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Bibil Identifier bibil:207445
Publication Type Journal article
Title (English, Long) Recognition of Children in Ancient Near Eastern Law (Part Two)
Author Fleishman, Joseph
Journal Journal of Northwest Semitic Languages (Volume: 36, Issue: 1)
Undefined link Recognition of Children in Ancient Near Eastern Law (Part One)
Year (Publication) 2010
Year (Original (1st Edition)) 2010
Year (Copyright) 2010
Year (Reference) 2010
Language English
Pages 101-111 Pages
Genre Original
Abstract The second part of this contribution discusses the question of recognition of children in Ancient Near Eastern law in the light of tablet PBS 5,100 from Nippur, dating from the twenty-sixth year of the reign of Samsu-iluna and from some tablets from the Achaemenid and Seleucid periods. PBS 5,100 describes an interesting legal question involving the recognition of a child born after his father's death, and reviews a six-year debate of a case that began during the twentieth year of Samsu-iluna's reign. In the ease the legal status of a child born after his father's death was established solely on the basis of proof that the child had not been exchanged at birth with another infant. We are of the opinion that this text and those from the Achaemenid and Seleucid periods indicate yet again that a child's legal status derived from the marital bond existing between his parents and was not contingent on formal recognition.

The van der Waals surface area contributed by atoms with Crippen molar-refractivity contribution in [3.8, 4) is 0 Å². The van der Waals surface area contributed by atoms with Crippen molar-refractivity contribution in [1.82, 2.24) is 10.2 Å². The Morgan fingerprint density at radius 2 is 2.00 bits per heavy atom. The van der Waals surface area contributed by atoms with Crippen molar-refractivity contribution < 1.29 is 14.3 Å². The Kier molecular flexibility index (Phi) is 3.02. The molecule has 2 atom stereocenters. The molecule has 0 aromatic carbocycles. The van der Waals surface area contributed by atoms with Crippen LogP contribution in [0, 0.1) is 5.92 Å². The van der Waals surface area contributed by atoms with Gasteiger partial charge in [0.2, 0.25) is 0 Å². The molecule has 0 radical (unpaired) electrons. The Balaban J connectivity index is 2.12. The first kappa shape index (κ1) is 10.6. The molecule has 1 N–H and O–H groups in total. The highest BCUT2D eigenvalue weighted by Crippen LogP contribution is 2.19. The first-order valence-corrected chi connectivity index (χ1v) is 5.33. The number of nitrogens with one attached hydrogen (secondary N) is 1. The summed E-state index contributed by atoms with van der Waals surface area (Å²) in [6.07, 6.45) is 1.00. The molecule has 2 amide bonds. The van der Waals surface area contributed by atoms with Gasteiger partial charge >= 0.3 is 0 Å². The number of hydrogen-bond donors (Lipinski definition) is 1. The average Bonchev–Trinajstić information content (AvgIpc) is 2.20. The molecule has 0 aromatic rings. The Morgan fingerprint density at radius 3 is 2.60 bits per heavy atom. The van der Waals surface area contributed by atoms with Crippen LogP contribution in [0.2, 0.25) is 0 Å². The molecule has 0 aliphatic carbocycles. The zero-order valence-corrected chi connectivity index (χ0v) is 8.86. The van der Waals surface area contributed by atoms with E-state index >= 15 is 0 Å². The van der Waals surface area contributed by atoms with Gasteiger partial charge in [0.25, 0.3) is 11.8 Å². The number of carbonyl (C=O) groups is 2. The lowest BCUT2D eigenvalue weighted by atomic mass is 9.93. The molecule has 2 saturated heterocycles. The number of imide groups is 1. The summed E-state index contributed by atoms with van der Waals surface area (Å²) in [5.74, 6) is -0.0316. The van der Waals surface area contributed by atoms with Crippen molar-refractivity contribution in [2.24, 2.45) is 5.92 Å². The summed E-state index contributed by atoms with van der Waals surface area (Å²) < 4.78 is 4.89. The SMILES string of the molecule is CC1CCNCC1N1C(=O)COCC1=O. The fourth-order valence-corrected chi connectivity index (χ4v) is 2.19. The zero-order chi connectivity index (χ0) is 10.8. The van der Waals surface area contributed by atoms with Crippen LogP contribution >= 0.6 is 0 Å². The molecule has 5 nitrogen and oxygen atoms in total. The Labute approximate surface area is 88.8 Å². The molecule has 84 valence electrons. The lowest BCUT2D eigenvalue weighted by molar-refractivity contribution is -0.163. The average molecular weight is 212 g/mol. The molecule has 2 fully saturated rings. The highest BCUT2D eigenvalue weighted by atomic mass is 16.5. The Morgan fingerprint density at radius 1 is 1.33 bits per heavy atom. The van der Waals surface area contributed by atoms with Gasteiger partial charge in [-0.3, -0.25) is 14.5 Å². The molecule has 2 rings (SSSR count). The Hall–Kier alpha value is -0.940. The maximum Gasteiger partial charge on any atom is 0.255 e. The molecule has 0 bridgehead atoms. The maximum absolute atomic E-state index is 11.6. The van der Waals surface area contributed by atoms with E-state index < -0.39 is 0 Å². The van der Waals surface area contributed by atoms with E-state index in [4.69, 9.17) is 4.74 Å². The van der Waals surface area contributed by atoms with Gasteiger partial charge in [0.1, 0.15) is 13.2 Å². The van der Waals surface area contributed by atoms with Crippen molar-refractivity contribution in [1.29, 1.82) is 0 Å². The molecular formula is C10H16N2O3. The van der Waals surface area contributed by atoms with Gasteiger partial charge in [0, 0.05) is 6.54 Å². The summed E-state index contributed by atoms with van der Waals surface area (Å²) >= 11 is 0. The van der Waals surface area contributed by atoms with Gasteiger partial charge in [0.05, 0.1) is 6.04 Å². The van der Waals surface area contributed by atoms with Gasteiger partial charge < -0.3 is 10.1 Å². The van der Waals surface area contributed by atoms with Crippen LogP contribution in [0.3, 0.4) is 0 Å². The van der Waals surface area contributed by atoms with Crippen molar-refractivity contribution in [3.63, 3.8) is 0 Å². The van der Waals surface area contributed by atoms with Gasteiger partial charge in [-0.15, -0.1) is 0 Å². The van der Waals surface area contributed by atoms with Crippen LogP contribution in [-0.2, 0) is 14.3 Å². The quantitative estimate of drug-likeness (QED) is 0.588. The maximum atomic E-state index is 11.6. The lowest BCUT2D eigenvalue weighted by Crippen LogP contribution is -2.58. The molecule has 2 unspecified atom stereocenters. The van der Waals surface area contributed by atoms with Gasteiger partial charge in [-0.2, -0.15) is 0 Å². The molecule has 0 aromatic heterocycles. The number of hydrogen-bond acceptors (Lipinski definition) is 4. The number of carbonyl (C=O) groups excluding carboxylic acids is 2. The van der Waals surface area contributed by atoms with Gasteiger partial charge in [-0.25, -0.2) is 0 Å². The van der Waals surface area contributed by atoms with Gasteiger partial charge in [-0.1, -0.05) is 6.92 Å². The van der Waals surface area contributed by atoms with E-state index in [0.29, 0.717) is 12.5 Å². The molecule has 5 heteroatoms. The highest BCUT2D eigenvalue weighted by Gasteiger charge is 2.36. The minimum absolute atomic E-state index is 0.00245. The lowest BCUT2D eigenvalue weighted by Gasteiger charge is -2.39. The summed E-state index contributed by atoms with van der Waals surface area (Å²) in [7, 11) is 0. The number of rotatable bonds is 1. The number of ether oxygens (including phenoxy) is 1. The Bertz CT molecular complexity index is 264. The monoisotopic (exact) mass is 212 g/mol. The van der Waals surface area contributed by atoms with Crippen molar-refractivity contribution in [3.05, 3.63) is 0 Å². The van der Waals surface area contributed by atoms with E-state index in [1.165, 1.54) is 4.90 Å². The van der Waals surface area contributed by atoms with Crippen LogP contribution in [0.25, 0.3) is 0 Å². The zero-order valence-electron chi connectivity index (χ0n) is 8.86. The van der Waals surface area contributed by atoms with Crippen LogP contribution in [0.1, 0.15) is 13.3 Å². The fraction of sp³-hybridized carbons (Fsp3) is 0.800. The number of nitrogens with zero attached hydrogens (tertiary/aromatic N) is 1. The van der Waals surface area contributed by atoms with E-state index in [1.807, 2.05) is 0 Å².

In both parts of this contribution we attempt to show that various Ancient Near Eastern sources, comprising mainly documents from diverse periods and regions, and representing judicial theory and legislative reality, indicate that these legal sources do not provide either direct or indirect evidence regarding a recognition requisite for children born to couples in spousal relationships.
Although various literary sources from the Ancient Near East describe a custom or rite during which a newborn infant was placed on the knees of his father or grandfather, the evidence that this constituted a recognition ceremony is sparse and often refers to children born in unusual circumstances, and does not seem to have been a widespread phenomenon.
Keywords Thesaurus BiBIL : Ancient Near East : Mesopotamia (Elam, Mari, Sumer, Babylon, Assyria) : Mesopotamia (in general) : Literature : Legal Texts
Thesaurus BiBIL : Unbound Keywords : Childhood
Last modification 2017-10-27